There are policies in place and international laws that should protect these women who have already suffered so much but this is often not implemented as a matter of priority. Women are protected from assaults under International Human Rights law, and, more specifically under CEDAW (The Convention on the Elimination of All Forms of Discrimination against Women). States are obligated to protect women, including refugees, and ensure they are not subjected to “cruel, inhuman or degrading treatment” (UN). This norm is not extended to refugee camps. Too many countries and international organisations are failing our women. We are letting violations happen which teach the victims that their well-being and freedom are not seen as important and that they are alone and unsupported when they are most in need. It teaches the perpetrators that they are not accountable for violating the human rights of another. This reaffirms the belief on both sides that the value of the man is higher than the woman, therefore, the concept of human rights only covers men.

Any assaults carried out by military forces or humanitarian staff add an extra layer of oppression and degradation for the victims. The nature of crimes against women are often sexual in this environment. Approximately 20% of female refugees are sexually assaulted, causing trauma and health issues that can lead to unwanted pregnancy, unsafe abortion, and even death, not to mention the act itself being a gruesome violation of the victim’s personal freedoms and basic human rights. In camps, access to support for victims is limited, let alone achieving justice.

How do we expect to build a stable society on this absurd foundation? Despite global events proving time and time again that human rights need to be prioritised to promote stable and long-lasting change, we continue to ignore them. The existing laws need to be implemented effectively through proactive discussions and cooperation between not only those on the front line but also international organisations and governments. Solutions have been offered but only as recommendations that are not legally binding. For example, the 2000 UNSC Resolution, which suggested a diversification of peacekeepers, and military and police personnel, or the 2008 UNHCR handbook which stated the need for greater implementation of codes of conduct and additional training to prevent and respond to assault. Few recommendations have been put into effect.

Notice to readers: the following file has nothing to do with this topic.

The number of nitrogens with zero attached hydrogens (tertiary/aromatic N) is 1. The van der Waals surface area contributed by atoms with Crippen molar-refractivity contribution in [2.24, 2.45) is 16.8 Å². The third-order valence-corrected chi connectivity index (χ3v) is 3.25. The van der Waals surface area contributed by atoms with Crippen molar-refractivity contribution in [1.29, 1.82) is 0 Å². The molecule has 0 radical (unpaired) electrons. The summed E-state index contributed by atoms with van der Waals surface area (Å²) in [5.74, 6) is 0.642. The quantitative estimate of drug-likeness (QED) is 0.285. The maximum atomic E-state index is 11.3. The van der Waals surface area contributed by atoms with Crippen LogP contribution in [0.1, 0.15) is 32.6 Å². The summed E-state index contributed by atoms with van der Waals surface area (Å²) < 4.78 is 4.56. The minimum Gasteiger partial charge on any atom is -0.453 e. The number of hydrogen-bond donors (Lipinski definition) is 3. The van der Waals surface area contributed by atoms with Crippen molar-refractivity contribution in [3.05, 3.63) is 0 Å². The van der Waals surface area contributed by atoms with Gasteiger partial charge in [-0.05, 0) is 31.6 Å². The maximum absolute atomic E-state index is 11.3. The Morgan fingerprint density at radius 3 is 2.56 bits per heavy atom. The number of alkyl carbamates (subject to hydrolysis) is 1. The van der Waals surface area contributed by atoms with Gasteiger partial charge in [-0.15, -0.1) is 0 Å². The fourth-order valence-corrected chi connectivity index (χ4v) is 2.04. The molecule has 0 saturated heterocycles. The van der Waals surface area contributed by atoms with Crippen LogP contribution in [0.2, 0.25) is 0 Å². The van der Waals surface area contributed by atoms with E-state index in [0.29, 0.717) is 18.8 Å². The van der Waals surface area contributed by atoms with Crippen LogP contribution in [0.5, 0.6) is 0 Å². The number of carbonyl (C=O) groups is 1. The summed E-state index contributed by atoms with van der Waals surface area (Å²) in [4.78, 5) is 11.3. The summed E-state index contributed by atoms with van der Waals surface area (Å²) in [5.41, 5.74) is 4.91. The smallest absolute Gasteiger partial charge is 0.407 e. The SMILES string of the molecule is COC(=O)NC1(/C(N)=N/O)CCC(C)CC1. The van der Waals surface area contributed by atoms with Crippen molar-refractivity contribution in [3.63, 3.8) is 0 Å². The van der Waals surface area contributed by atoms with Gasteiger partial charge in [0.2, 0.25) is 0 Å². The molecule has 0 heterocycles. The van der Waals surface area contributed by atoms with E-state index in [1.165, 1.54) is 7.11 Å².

This is ridiculous; international law for signatory states becomes part of their legal system, often having priority and under this, refugees are entitled to free access to courts of law within the territory of contracting states alongside their basic human rights. There are no legal barriers to gender equality for refugees only social ones, in which the legal help is inaccessible to those who need it most. The issue in many camps is the lack of legal administrative staff to support victims and provide a prevention mechanism. Effective and thorough education of all personnel involved is also necessary, not only to understand their duty to these women but also to recognise signs and understand how to support victims. Finally, educating refugees with regular talks given in their own languages through select camp members about their rights and where and how to seek help is vital.